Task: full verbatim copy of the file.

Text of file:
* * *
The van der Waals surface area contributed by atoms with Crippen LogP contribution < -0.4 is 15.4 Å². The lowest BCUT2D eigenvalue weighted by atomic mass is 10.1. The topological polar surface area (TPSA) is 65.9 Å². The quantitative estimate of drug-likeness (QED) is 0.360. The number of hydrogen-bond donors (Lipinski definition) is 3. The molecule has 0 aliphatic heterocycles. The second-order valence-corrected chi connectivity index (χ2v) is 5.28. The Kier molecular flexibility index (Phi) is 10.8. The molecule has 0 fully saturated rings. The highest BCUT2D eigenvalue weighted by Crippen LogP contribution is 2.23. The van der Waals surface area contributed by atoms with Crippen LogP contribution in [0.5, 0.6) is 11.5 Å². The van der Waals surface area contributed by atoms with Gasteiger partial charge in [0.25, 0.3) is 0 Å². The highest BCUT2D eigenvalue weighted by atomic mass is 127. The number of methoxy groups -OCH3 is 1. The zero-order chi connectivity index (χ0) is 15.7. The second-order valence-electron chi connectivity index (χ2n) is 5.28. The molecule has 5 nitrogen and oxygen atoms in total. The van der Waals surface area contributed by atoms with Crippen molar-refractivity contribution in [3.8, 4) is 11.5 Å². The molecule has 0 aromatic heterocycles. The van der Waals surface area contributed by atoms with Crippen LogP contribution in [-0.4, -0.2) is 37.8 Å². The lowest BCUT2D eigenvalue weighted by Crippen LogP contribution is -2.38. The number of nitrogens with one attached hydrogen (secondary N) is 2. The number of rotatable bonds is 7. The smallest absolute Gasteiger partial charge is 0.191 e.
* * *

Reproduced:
The van der Waals surface area contributed by atoms with Crippen LogP contribution < -0.4 is 15.4 Å². The lowest BCUT2D eigenvalue weighted by atomic mass is 10.1. The topological polar surface area (TPSA) is 65.9 Å². The quantitative estimate of drug-likeness (QED) is 0.360. The number of hydrogen-bond donors (Lipinski definition) is 3. The molecule has 0 aliphatic heterocycles. The second-order valence-corrected chi connectivity index (χ2v) is 5.28. The Kier molecular flexibility index (Phi) is 10.8. The molecule has 0 fully saturated rings. The highest BCUT2D eigenvalue weighted by Crippen LogP contribution is 2.23. The van der Waals surface area contributed by atoms with Crippen LogP contribution in [0.5, 0.6) is 11.5 Å². The van der Waals surface area contributed by atoms with Gasteiger partial charge in [0.25, 0.3) is 0 Å². The highest BCUT2D eigenvalue weighted by atomic mass is 127. The number of methoxy groups -OCH3 is 1. The zero-order chi connectivity index (χ0) is 15.7. The second-order valence-electron chi connectivity index (χ2n) is 5.28. The molecule has 5 nitrogen and oxygen atoms in total. The van der Waals surface area contributed by atoms with Crippen molar-refractivity contribution in [3.8, 4) is 11.5 Å². The molecule has 0 aromatic heterocycles. The van der Waals surface area contributed by atoms with Crippen LogP contribution in [-0.4, -0.2) is 37.8 Å². The lowest BCUT2D eigenvalue weighted by Crippen LogP contribution is -2.38. The number of nitrogens with one attached hydrogen (secondary N) is 2. The number of rotatable bonds is 7. The smallest absolute Gasteiger partial charge is 0.191 e.